There are numerous steps that must be taken when working out your church design, whether you’re constructing a new church building from scratch or doing major church remodeling. We’ve previously written about both zoning and building codes. However, another element, one that can easily be overlooked, is utilities. They can have a significant impact on how your church vision gets translated into a workable church design.
Beginning with an Electricity Primer
First, let’s begin with electricity. It’s easy to think electric is electric, but the distribution of electricity is more complicated than that. There are two common types of electrical delivery here in the US: single-phase and three-phase power. Single-phase is the type of power that’s usually found in homes. Three-phase power is often needed for commercial and industrial facilities. It can accommodate heavier loads and great amounts of power.
If planning isn’t done to account for three-phase, instead of installing larger, more efficient HVAC systems to serve your entire church building, you might need to install a number of smaller HVAC systems for various parts of the building.
Addressing Gas, Water, and Sewer Availability for Your Church Building
Not all areas of the country have access to natural gas. This impacts which types of mechanical systems and kitchen furnishings you can install. It also impacts the amount of electricity you will need to cover all the systems in your church design.
Water can also be an issue. If you’re constructing a church building in the city, you likely can tap into the municipal water line. If you’re building out in the suburbs or rural areas, you might need to dig a well. Along the same lines, there might be a sewer line you can tap into, or you might need to install a septic system. In some cases, you may need more specialized systems such as a grinder pump and force main to carry sewage uphill to connect with an existing sewage line.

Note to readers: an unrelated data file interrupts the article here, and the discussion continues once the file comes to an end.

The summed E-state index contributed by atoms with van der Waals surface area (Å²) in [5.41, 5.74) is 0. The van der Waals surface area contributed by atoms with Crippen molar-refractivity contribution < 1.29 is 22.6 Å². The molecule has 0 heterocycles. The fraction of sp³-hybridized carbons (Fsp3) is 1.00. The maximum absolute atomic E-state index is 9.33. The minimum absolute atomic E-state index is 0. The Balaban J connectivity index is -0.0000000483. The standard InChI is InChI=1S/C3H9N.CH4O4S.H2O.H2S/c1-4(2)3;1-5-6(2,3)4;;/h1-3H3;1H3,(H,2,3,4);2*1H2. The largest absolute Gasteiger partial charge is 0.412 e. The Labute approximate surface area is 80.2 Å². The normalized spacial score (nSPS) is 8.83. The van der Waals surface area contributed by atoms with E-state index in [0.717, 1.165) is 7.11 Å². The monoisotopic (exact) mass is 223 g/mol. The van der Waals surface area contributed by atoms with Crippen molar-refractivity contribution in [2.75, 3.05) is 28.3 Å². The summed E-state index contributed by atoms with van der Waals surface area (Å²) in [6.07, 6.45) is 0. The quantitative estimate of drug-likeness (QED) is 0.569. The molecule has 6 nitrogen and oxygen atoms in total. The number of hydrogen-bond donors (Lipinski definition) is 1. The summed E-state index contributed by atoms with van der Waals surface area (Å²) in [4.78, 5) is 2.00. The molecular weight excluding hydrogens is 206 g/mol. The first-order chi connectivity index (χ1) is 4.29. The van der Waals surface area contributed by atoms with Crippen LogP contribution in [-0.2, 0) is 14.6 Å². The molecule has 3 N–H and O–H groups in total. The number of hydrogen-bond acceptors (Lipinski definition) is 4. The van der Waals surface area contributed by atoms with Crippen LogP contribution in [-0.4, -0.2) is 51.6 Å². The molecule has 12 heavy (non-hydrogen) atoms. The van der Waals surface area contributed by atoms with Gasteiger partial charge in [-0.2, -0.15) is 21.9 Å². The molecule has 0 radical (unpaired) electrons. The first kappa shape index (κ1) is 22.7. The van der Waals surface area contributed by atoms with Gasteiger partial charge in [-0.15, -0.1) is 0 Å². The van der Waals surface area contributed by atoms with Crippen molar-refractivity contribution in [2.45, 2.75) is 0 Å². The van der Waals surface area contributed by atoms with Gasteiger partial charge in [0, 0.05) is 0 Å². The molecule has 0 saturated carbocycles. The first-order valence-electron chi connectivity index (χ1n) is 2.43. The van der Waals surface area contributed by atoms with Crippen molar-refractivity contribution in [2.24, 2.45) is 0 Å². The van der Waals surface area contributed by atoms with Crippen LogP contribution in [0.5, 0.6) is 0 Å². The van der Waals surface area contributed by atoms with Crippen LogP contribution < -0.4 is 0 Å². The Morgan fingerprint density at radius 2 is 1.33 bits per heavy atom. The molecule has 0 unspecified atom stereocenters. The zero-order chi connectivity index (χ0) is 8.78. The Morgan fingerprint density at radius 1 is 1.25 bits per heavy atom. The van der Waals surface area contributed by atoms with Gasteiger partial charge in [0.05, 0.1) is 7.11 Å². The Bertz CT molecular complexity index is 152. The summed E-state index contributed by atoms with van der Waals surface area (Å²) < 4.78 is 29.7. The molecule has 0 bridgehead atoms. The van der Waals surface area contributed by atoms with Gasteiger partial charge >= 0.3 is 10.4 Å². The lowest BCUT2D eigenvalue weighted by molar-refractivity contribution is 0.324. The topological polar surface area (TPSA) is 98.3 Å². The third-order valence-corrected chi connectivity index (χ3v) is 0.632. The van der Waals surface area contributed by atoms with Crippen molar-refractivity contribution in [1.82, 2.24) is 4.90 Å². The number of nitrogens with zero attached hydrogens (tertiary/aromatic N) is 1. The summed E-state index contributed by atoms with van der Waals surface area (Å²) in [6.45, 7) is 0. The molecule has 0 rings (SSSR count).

Counting the Cost of Your Church Design
All these options have costs, and counting the cost is an important element of good stewardship with your church design. If you’re fortunate, utility lines might already be laid all the way to the edge of where your church building will be. Otherwise, there will be expense associated with bringing utilities from the property line to your church building. There will also be costs to tap into each of those utilities.
If you need to dig wells and septic systems, there are also higher up-front costs associated with these options. In addition, if you’re constructing a large church building, those building codes might require that you install a fire suppression system. Wells generally can’t provide the necessary water pressure to feed these systems, so you will incur additional costs for generators, fire pumps, and holding tanks.
These are some of the specific elements that impact each aspect of your church design. It’s why you always want professionals to guide you in the transformation of your church vision into a workable church design. It’s also why we provide our free i3 webinars for church leaders like you. We will be rolling out our 2022 lineup of webinars soon.